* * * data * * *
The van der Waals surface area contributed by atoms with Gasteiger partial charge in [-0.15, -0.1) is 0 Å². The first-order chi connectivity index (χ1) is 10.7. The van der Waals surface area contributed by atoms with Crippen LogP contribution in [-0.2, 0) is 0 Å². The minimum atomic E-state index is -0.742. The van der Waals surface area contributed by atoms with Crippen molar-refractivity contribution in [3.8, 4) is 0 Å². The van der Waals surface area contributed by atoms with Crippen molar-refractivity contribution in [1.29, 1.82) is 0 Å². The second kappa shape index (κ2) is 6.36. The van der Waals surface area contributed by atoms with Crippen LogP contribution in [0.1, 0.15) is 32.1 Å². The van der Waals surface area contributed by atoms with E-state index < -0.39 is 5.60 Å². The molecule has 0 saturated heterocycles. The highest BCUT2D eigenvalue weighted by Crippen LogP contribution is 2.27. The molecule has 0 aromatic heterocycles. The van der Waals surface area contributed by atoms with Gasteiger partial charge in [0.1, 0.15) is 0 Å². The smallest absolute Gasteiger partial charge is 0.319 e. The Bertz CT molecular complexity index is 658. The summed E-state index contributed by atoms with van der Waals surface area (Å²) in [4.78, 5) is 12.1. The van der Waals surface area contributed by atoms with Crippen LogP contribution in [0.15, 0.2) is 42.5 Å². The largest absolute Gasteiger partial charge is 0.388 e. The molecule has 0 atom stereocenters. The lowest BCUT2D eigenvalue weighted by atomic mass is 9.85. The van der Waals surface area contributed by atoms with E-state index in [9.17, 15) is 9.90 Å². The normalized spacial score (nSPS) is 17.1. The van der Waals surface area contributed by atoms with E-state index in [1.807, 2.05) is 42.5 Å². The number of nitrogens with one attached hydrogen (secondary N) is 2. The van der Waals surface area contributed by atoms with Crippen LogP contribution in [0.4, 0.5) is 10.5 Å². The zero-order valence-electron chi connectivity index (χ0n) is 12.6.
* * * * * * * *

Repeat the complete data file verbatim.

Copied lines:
The van der Waals surface area contributed by atoms with Gasteiger partial charge in [-0.15, -0.1) is 0 Å². The first-order chi connectivity index (χ1) is 10.7. The van der Waals surface area contributed by atoms with Crippen LogP contribution in [-0.2, 0) is 0 Å². The minimum atomic E-state index is -0.742. The van der Waals surface area contributed by atoms with Crippen molar-refractivity contribution in [3.8, 4) is 0 Å². The van der Waals surface area contributed by atoms with Crippen molar-refractivity contribution in [1.29, 1.82) is 0 Å². The second kappa shape index (κ2) is 6.36. The van der Waals surface area contributed by atoms with Crippen LogP contribution in [0.1, 0.15) is 32.1 Å². The van der Waals surface area contributed by atoms with E-state index < -0.39 is 5.60 Å². The molecule has 0 saturated heterocycles. The highest BCUT2D eigenvalue weighted by Crippen LogP contribution is 2.27. The molecule has 0 aromatic heterocycles. The van der Waals surface area contributed by atoms with Gasteiger partial charge in [0.1, 0.15) is 0 Å². The smallest absolute Gasteiger partial charge is 0.319 e. The Bertz CT molecular complexity index is 658. The summed E-state index contributed by atoms with van der Waals surface area (Å²) in [4.78, 5) is 12.1. The van der Waals surface area contributed by atoms with Crippen LogP contribution in [0.15, 0.2) is 42.5 Å². The largest absolute Gasteiger partial charge is 0.388 e. The molecule has 0 atom stereocenters. The lowest BCUT2D eigenvalue weighted by atomic mass is 9.85. The van der Waals surface area contributed by atoms with E-state index in [9.17, 15) is 9.90 Å². The normalized spacial score (nSPS) is 17.1. The van der Waals surface area contributed by atoms with E-state index in [1.807, 2.05) is 42.5 Å². The number of nitrogens with one attached hydrogen (secondary N) is 2. The van der Waals surface area contributed by atoms with Crippen LogP contribution in [0.4, 0.5) is 10.5 Å². The zero-order valence-electron chi connectivity index (χ0n) is 12.6.